Five steps to better wireless security

Think your WLAN security is good? Think again.

Last time, Paul Anderson, CEO of IT services firm Novacoast, commented on the incredibly lax security of many of his clients’ wireless networks. Security implementations are so bad now some pundits are calling for regulations that place warning stickers about security on wireless equipment, similar to those on cigarette packs. While wireless won’t kill you, a combination of poor security and malicious outsiders could kill your company.

Think I’m exaggerating? Then tell me, what would happen if a competitor sat outside your building and read your customer list and bid papers for the next contract? What would a burglar do if he grabbed all your blank checks? The same or worse if he grabbed all your online bank account numbers and passwords.

Scared? Good. Fortunately, you can improve your WLAN security in five easy steps.Place your wireless access points carefully. Wireless signals go through walls, even thick ones. Putting an access point near a window gives the radio waves an easy exit, so put it in the middle of the room. And don’t put the access point on the ceiling if you have upstairs neighbors. Walk around with a laptop displaying signal strength to help place your access points. 


2. Enable Wireless Encryption Protocol (WEP). WEP typically offers a choice between 40-bit and 128-bit encryption levels. Forty-bit security stops casual eavesdroppers. It’s the equivalent of locking your door to persuade thieves to look for an unlocked one. But if your system leaks outside your walls and you have spies trying to crack your security, even 128-bit won't stop them. Look to securing your network signals within a VPN, and/or upgrade to Wi-Fi Protected Access (WPA) for the next-generation security controls.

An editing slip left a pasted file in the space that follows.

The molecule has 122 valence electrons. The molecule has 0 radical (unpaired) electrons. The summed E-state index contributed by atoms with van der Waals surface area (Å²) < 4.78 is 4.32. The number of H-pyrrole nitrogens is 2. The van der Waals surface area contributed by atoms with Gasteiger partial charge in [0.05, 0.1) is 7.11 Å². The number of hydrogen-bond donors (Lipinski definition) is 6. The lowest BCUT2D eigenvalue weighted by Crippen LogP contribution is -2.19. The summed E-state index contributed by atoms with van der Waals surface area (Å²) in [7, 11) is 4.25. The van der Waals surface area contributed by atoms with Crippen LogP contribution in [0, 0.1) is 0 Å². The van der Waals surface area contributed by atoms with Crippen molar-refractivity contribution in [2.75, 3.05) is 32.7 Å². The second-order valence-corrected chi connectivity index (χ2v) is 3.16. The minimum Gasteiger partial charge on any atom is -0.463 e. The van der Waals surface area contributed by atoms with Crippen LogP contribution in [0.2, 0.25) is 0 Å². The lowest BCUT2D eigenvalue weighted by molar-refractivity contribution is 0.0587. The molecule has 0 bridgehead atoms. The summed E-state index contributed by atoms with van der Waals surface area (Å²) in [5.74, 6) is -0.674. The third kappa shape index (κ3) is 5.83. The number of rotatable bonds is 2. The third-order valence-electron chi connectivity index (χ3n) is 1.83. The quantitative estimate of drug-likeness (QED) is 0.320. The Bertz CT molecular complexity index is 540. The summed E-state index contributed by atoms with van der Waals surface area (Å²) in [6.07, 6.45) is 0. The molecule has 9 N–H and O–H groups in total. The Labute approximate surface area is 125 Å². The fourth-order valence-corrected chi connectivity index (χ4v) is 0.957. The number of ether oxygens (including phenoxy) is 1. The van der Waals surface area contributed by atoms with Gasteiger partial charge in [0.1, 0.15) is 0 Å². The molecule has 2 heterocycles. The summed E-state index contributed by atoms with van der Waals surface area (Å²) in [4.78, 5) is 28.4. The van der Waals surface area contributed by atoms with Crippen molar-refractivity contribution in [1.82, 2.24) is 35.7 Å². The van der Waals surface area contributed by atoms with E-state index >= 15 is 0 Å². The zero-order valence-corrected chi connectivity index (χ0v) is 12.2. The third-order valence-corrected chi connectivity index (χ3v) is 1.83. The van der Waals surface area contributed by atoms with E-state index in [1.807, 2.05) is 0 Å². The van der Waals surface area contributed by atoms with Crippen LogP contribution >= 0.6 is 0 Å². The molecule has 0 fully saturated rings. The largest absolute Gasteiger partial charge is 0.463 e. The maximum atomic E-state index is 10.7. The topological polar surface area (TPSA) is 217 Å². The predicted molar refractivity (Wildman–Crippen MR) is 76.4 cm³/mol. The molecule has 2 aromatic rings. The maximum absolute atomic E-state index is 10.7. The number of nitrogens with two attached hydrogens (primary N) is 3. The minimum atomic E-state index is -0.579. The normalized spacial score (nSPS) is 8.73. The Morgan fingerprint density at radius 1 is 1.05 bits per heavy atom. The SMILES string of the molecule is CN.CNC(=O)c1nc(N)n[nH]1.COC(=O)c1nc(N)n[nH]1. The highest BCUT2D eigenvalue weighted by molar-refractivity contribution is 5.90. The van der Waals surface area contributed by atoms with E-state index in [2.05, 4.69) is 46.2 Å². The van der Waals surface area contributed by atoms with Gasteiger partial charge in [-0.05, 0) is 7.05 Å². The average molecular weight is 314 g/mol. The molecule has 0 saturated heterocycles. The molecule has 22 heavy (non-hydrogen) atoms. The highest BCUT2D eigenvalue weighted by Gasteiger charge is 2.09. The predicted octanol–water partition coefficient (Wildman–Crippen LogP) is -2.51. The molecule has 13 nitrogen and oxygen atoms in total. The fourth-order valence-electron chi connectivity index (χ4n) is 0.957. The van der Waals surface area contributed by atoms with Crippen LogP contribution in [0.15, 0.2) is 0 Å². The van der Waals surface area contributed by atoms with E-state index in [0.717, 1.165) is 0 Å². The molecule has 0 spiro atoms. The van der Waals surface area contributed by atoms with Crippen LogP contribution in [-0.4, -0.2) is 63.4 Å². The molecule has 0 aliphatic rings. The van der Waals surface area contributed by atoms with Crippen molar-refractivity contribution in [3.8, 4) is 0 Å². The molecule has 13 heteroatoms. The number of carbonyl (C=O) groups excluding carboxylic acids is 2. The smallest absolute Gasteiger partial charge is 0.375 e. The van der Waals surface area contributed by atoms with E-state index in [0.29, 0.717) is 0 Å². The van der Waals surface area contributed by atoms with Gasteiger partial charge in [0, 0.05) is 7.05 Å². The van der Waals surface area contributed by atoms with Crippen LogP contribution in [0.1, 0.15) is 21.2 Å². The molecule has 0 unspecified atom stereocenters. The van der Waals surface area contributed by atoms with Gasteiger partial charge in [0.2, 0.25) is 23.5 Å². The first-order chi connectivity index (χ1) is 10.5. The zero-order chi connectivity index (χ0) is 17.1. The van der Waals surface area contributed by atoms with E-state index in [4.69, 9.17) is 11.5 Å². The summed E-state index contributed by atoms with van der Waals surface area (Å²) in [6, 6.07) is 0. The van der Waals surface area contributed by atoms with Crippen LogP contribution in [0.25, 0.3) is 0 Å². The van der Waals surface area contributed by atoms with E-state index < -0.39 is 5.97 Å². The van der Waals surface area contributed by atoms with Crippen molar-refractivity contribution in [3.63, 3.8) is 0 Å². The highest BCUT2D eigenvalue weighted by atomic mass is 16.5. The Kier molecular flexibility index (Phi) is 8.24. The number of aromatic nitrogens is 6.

3. Change your Service Set Identifier (SSID). Effectively a mini-password between devices, the SSID number is usually set by default using the vendor name or the ever popular “workgroup” setting recommended by Windows. Change this to anything else on all clients and access points immediately.

4. Disable Dynamic Host Configuration Protocol (DHCP). IP address management requires you give each network device a unique IP address. DHCP servers listen for devices connecting to the network looking for network information, including an available IP address. Unfortunately, your DHCP server will also give out an IP address to the hacker sitting in the parking lot hijacking your wireless signal. This will require some extra work on your part, but it is essential for security. Instead of using DHCP, you’ll have to give each device its own static IP address. Remember not to duplicate any.

5. Create your own Access Control List (ACL). Also known as the authorized users or known devices list, vendors typically leave the ACL turned off. Why? Because to use it, you must type in the IP address or the Media Access Control (MAC) address given to each network device by the manufacturer. Sure, it’s a pain, but typing each device into the ACL tells the wireless access point to allow only those devices access to the wireless network, making it a powerful exclusionary tool.

Also, don’t forget to secure any PDAs that have wireless capabilities. If you use your PDA to access public networks, you’ll have some extra work to switch between lax and controlled security, but it’s a necessary evil.

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Network World, 05/26/03

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